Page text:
Playwright Adam Szymkowicz was a blogger guest of Primary Stages’ preview of Hunting and Gathering and he seems to have written a preview review. Anyway it walks somewhat like a review and quacks somewhat like a review but I think we will all need to await the Back Stage National Theatre Editor’s ruling on the exact nature of this duck. Leonard Jacobs promised to bring the issue before the Supreme Court when George Hunka transgressed on 100 Saints in his preview review back in August. So we’ll have to see if Justice Jacobs pursues Adam with the same virulent energy with which he hunted down George. (I also saw the preview production with a blogger’s comp. I’ll write my own “non-review” of my experience if I can sneak it beneath the noses of my various self-censors.)
The intersection of criticism and blogging was looked at recently by Time Out New York and Time Out Chicago has followed suit. I also have been thinking and writing around this blogger v. critic issue recently for the upcoming New York Theater Review.
Many if not most blogs are closer to transcribed talk than crafted writing. But the bloggers who were non-writers before the blogosphere often will try to imitate “the reviewer” when talking about a performance. Meanwhile, the mainstream press reviewers newly entering the blogosphere often try to affect an informality, subjectivity, or bravado persona that is alien to their writing for print. The writer can be just as clumsy as the talker in these attempts at impersonation and transformation.
In business or box office terms, marketing people know that bad reviews can sometimes be countered by good word-of-mouth, a factor over which they never had much control. But the blogosphere appears to give substance to such spectral elements as word-of-mouth or “the buzz” of a show. PR people and others involved in producing theatre are beginning to experiment with the blog posts as addendum to print reviews. In offering certain bloggers free admittance to productions in expectation of a blog post, producers are attempting to exploit what they see as the new public relations frontier.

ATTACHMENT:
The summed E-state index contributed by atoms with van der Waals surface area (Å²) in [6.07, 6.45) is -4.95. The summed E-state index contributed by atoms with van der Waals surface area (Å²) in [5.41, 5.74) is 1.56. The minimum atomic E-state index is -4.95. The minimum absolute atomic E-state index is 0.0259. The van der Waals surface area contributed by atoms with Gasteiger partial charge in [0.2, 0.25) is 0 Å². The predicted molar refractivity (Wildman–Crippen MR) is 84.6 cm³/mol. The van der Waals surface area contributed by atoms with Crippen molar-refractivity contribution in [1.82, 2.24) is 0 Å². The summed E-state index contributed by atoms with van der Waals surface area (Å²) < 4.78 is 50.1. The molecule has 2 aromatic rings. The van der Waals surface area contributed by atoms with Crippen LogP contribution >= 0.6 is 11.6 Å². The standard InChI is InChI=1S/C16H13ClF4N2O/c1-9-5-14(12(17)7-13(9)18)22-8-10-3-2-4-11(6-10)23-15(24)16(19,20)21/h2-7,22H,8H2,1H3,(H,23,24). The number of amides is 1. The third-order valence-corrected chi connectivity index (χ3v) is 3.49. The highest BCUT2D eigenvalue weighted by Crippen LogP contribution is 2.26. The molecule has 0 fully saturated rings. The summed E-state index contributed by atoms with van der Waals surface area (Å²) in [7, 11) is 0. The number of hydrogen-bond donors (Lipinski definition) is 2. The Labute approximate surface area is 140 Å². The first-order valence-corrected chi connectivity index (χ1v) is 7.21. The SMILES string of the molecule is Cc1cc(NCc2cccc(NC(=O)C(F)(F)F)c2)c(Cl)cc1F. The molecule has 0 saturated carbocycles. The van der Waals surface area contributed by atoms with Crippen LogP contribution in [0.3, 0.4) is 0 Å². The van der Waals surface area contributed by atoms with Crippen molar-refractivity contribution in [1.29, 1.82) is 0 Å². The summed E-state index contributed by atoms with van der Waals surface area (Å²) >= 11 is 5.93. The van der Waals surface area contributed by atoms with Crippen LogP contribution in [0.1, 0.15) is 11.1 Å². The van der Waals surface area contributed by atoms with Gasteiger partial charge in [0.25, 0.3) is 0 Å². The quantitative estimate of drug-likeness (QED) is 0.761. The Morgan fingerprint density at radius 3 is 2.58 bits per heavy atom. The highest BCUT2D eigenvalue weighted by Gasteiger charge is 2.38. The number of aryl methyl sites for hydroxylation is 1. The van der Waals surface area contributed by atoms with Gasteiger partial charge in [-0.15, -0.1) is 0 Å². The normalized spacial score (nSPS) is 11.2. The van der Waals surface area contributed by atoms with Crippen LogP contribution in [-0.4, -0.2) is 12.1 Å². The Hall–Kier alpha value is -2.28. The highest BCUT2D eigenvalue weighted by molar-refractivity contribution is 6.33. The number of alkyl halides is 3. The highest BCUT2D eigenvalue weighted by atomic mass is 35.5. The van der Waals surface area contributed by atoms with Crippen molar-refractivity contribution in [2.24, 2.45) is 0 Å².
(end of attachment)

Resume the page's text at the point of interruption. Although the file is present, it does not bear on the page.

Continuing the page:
The blogosphere throws these two different styles of discourse into the same Ultimate Fighting PR amphitheater. Where the writer (reviewer) has a developed proficiency at broadcasting an opinion or argument, the talker (word-of-mouth representative) is proficient at commenting and finding holes in the argument. The blogger has developed a whole genre of writing out of this “letter to the editor” or contra-review mode of theatre talk. There are more reviews of reviews than actual reviews of productions in blogs. And one of the fortes of this theatre talk is the argumentum ad hominem where the primary critique is on the biases or other failings of the specific mainstream print reviewer.
Real and imagined tiers of authority exist not just between online and print publications, but also among the various MSM publications and their reviewers. So it’s an interesting development that some reviewers have also begun writing these contra-review blog posts about their peers. Reviewers reviewing reviewers is a rare event in print and likely a big to-do when it does occur. Since most mainstream reviewers are still not actively participating in the blogosphere, many are likely not even aware of these critiques. Others may be aware but don’t deign to answer… as yet. No need for the majors at the New Yorker or Times to concern themselves with contra-reviews from their minors, especially as they appear only in the low rent blogosphere.